Did I mention the terrible CGI Daria Nicolodi cameos as Asia's character's mother's (and she's Asia's mother IRL, whoa, deep) ghost? Or how positively ashamed Udo Kier looks during his scenes, and how bad a movie must be that Udo fucking Kier looks ashamed to be in it? Oh yeah, the ending. As anti-climactic as anticipated- a descent into underneath a spooky house that takes pages from Phenomena (maggots galore) and Inferno (being in the bowels of a spooky house and all) to reveal a most ridiculous Satanic mass that ends in some deus ex machina but showcases some nice titties, I guess. Eh. So yeah, Mother of Tears is pretty terrible and my review and this addendum to my review are as rambling and digressive as the film's script, but ultimately, Mother of Tears has a certain symbolic importance much in tune with all of the hard-earned life lessons I've learned in the past year - it is time to put away the childish things. Which is not a theme that was pounded into my head by Mother of Tears, mind you, but by the insanely amazing Love Exposure, by Sion Sino, a true auteur who doesn't only come alive when having the chance to film his daughter's tits. In conclusion, put away the childish things, death to false idols, long live real auteurs, buy me a beer (I just slogged through Mother of Tears again, I've earned it).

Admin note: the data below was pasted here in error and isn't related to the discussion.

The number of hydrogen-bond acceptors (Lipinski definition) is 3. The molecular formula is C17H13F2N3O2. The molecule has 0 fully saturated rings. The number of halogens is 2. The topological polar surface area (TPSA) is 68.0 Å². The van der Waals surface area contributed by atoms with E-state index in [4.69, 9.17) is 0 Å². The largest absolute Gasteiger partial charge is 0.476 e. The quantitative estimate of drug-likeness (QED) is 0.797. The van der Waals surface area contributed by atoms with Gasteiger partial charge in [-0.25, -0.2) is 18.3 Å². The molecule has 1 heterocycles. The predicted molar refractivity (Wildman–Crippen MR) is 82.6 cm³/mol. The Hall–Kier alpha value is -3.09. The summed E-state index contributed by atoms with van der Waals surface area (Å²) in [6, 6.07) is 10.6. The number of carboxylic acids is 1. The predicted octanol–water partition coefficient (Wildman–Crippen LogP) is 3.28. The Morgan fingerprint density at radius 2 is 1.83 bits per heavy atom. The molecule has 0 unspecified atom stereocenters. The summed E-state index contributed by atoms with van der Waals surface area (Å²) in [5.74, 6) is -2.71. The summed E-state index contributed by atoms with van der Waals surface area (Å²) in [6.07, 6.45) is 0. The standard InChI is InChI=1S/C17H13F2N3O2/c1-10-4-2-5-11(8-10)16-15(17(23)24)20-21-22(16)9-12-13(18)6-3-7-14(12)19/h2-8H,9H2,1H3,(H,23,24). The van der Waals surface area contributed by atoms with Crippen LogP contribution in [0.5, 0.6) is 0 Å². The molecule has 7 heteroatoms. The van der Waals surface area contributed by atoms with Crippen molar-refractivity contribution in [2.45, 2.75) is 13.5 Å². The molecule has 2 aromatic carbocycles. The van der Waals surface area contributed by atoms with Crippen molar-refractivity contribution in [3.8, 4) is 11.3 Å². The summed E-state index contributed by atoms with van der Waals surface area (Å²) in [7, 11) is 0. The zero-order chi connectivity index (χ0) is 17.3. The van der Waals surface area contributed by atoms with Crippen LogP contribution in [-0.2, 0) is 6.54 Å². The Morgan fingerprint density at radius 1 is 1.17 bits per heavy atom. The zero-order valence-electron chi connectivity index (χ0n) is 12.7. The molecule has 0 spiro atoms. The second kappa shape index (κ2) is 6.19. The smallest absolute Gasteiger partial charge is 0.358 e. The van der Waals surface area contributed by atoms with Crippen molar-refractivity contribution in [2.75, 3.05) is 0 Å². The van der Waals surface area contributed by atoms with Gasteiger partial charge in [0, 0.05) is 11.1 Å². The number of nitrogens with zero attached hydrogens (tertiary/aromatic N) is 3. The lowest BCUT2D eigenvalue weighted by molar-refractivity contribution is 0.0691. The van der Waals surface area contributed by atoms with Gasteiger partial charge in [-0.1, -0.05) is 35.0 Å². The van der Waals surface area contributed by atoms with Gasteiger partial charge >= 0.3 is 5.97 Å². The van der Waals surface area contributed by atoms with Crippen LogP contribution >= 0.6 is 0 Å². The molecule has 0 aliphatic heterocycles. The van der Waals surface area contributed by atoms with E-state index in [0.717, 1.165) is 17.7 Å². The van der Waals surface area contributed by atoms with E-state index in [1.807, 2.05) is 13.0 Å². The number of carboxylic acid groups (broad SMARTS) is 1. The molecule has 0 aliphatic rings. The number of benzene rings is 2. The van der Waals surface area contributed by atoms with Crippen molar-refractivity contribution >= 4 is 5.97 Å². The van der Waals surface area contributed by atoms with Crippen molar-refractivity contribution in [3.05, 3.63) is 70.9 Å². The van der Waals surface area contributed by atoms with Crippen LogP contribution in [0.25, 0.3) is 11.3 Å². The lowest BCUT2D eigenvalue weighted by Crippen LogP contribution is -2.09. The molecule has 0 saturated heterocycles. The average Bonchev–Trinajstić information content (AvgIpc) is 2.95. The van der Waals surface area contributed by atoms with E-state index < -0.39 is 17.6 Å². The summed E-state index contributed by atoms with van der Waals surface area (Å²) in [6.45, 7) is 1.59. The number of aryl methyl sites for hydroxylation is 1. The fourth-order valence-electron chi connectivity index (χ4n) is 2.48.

Posted by Soiled Sinema at 11:39 AM